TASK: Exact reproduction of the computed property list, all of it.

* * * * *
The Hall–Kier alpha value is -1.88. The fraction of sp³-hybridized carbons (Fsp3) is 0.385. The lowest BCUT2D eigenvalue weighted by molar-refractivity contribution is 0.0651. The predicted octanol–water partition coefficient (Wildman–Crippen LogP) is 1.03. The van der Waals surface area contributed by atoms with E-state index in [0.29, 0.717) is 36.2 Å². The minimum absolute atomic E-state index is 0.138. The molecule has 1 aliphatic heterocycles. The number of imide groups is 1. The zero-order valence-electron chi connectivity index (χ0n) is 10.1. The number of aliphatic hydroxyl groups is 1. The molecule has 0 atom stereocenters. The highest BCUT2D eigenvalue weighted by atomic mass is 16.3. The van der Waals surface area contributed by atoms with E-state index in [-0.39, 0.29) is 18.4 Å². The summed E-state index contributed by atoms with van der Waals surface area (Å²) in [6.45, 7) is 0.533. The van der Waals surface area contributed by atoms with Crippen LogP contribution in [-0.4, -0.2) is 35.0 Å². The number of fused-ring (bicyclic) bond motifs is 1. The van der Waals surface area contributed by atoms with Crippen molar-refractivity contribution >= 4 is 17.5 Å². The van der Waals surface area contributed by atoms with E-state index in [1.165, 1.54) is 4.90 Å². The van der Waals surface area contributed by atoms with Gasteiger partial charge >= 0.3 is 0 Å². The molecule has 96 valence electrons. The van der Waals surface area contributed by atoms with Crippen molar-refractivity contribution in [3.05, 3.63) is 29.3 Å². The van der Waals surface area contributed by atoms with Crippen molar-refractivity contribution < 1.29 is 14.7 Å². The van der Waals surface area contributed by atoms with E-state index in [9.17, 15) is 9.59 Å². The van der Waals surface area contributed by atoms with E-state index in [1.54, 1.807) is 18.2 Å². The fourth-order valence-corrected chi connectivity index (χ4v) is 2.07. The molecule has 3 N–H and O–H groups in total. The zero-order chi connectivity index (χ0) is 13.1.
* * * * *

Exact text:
The Hall–Kier alpha value is -1.88. The fraction of sp³-hybridized carbons (Fsp3) is 0.385. The lowest BCUT2D eigenvalue weighted by molar-refractivity contribution is 0.0651. The predicted octanol–water partition coefficient (Wildman–Crippen LogP) is 1.03. The van der Waals surface area contributed by atoms with E-state index in [0.29, 0.717) is 36.2 Å². The minimum absolute atomic E-state index is 0.138. The molecule has 1 aliphatic heterocycles. The number of imide groups is 1. The zero-order valence-electron chi connectivity index (χ0n) is 10.1. The number of aliphatic hydroxyl groups is 1. The molecule has 0 atom stereocenters. The highest BCUT2D eigenvalue weighted by atomic mass is 16.3. The van der Waals surface area contributed by atoms with E-state index in [-0.39, 0.29) is 18.4 Å². The summed E-state index contributed by atoms with van der Waals surface area (Å²) in [6.45, 7) is 0.533. The van der Waals surface area contributed by atoms with Crippen LogP contribution in [-0.4, -0.2) is 35.0 Å². The number of fused-ring (bicyclic) bond motifs is 1. The van der Waals surface area contributed by atoms with Crippen molar-refractivity contribution >= 4 is 17.5 Å². The van der Waals surface area contributed by atoms with E-state index in [1.165, 1.54) is 4.90 Å². The van der Waals surface area contributed by atoms with Gasteiger partial charge >= 0.3 is 0 Å². The molecule has 96 valence electrons. The van der Waals surface area contributed by atoms with Crippen molar-refractivity contribution in [3.05, 3.63) is 29.3 Å². The van der Waals surface area contributed by atoms with Crippen molar-refractivity contribution < 1.29 is 14.7 Å². The van der Waals surface area contributed by atoms with E-state index in [9.17, 15) is 9.59 Å². The van der Waals surface area contributed by atoms with E-state index in [1.54, 1.807) is 18.2 Å². The fourth-order valence-corrected chi connectivity index (χ4v) is 2.07. The molecule has 3 N–H and O–H groups in total. The zero-order chi connectivity index (χ0) is 13.1.